And lastly, since we are doing this with each other, and as a part of the larger community, we have been taking notes on the Kindle as we’re reading so we can discuss items of interest together at a later date. After you are through gagging, you will be happy to know the thumb typing on the Qwerty keyboard is fine as long as you don’t want to write a thesis.

What do we think of the book so far? It’s complicated and intriguing…but we’ve only just begun. It is fair to say that we are enjoying it so far.

Beso Interrupted


When picking up the girls from school, there are always droves of parents waiting outside of the institution’s gates, naturally congregating into groups of 2, 3 and 4 people having intense conversations.

Now, as we’ve talked about in the past, part of the greeting ritual here in Argentina is that when you see people you know, regardless of how engrossed in each other they may be, you barge in and insert yourself, giving everyone the Argentine cheek buss to say hello.

As an American, I have the hardest time doing this. It is literally impossible for me to bust up a discussion amongst people happily chatting just so I can kiss everyone. I can’t help it — I feel rude! Especially if I break into a particularly heated conversation and have nothing to say or add to it.

Not kissing everyone at all times, of course, leads me to the funny situation of being rude in this culture while trying not to violate cultural norms of rudeness from my own country. *sigh* It’s so complicated!

I had an interesting greeting situation happen a while back though that taught me the cheek smooching thaaang is not entirely universal.

You see, I was at a weekend birthday party pick up that involved a bus dropping off our kids outside of the school grounds. I was the second parent there waiting, the first was a dad whom I didn’t really know. We nodded and said, “Hi.” After that, about 5 or 6 dads came, and each one stayed equidistant from the others. They would all nod to each other and offer a short “Como te vas?” or “Como andas?”

It wasn’t until a Porteño mom showed up, floating around kissing all of the equidistant dads, that the cheek bussing started. I was intrigued.

I remember hearing that the beso greeting is relatively new here in Argentina, and, in fact, some older residents are not really fond of the the cheek press/air smack upon arrival or departure. Perhaps these middle-aged dads are on the cusp of the custom, and left to their own devices, are not so comfortable with it themselves!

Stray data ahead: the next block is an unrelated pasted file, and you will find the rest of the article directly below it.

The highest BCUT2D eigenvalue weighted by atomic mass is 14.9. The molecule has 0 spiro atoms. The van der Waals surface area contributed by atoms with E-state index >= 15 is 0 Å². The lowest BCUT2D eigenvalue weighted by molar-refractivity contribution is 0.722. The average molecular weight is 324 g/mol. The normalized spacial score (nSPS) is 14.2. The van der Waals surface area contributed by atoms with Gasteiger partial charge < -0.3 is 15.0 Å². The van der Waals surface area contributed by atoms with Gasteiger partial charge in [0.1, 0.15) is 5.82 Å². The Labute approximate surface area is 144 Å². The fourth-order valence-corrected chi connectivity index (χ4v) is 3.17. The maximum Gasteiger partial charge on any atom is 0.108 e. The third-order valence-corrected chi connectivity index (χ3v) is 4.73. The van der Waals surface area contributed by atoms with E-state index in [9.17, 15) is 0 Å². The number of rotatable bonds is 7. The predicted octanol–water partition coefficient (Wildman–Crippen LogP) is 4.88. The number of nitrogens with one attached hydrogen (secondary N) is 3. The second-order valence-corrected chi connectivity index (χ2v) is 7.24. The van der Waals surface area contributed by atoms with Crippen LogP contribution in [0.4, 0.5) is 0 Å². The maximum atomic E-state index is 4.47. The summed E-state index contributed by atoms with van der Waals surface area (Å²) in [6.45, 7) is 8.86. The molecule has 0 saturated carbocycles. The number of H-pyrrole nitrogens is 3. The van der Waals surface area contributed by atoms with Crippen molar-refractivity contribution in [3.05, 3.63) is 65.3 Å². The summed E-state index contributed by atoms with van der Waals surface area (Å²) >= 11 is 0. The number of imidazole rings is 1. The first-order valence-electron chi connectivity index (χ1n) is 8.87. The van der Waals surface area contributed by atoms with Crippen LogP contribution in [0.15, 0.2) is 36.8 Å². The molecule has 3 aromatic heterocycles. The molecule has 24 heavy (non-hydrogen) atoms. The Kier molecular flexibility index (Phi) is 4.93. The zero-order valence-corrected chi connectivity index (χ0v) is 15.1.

Swine Flu Notices for Kids


Zoe and Zelda have been telling me for a while that fear of swine flu is the reason that their school has not been visiting the soccer and hockey fields for sport days this winter.

At first, I didn’t believe the girls. I mean, hasn’t it been proven that going outside in winter doesn’t make children sick? And hasn’t it been proven that keeping tons of snotty-nosed kids cooped up together does make them sick? I thought perhaps it was a language misunderstanding…but now I’m suspecting the Zs may be right!

Yesterday, they brought home a sticker, pictured above, that is supposed to inform them about how to prevent the spread of swine flu. The notice advises young people to use a disposable tissue over their nose and mouth whenever they sneeze or cough.

As an experiment, I asked the Zs to translate the sticker for me. They took one look at the picture and said, a little unsure, “when you cough, cover your mouth with your elbow?”

Advertising 101: pictures should match the message!

Brokeback Reeves, 5 Day Update


Below are some musings, observations, and concerns that I have had since fracturing two vertebrae five days ago.

Concern. I spend a lot of time laying on my back. Since I am not able to lift my head significantly, I have a deep and abiding worry that I will rub a bald spot on the rear of my scalp, such as a baby does!

Observation. I started my period the day after my spinal break…what more can you say but, “of course you did.”

Musing. Just like with my knee surgery last year, it is odd to have an injury which isolates you so much from others just when you need to be touched. There is now nothing I like better that to have Tom lightly press his hand on the skin of my back, especially where the break occurred. (It gives him the willies, but it feels fabulous!) I miss having the kids in my lap, freely hugging them, snuggling in bed with Tom…blah blah blah.

Observation. My ass is still bruised from that damned backboard!

Musing. I believe that this injury has reactivated my junior high craziness. During those years, I was often sent into the hall from class to recover myself after laughing fits of hilarity that occurred for no reason except the fact that I wasn’t supposed to be guffawing. Currently, laughing is probably the second most painful event that happens to me, behind coughing, but I still get these entirely inappropriate urges to giggle just because I’m not supposed to — and this perverseness is absolutely killing me. I get to the point where I’m frozen in pain, unable to breathe, and I have to banish Tom from the room because our desire to laugh feeds off each other…

Concern. I think that I may have some bruised ribs as well. Now that my back isn’t quite so painful, I am realizing that I feel real twinges in my ribcage during respiratory events, like, you know, breathing deeply!

Anyhow, below you will find some of the milestones that I reached today:

  • I laid down in, and got up from, a prone position without Tom’s assistance today. (“All by self!” as the Zs used to say.) Really, it was rather weird, since I couldn’t even contemplate getting out of bed yesterday.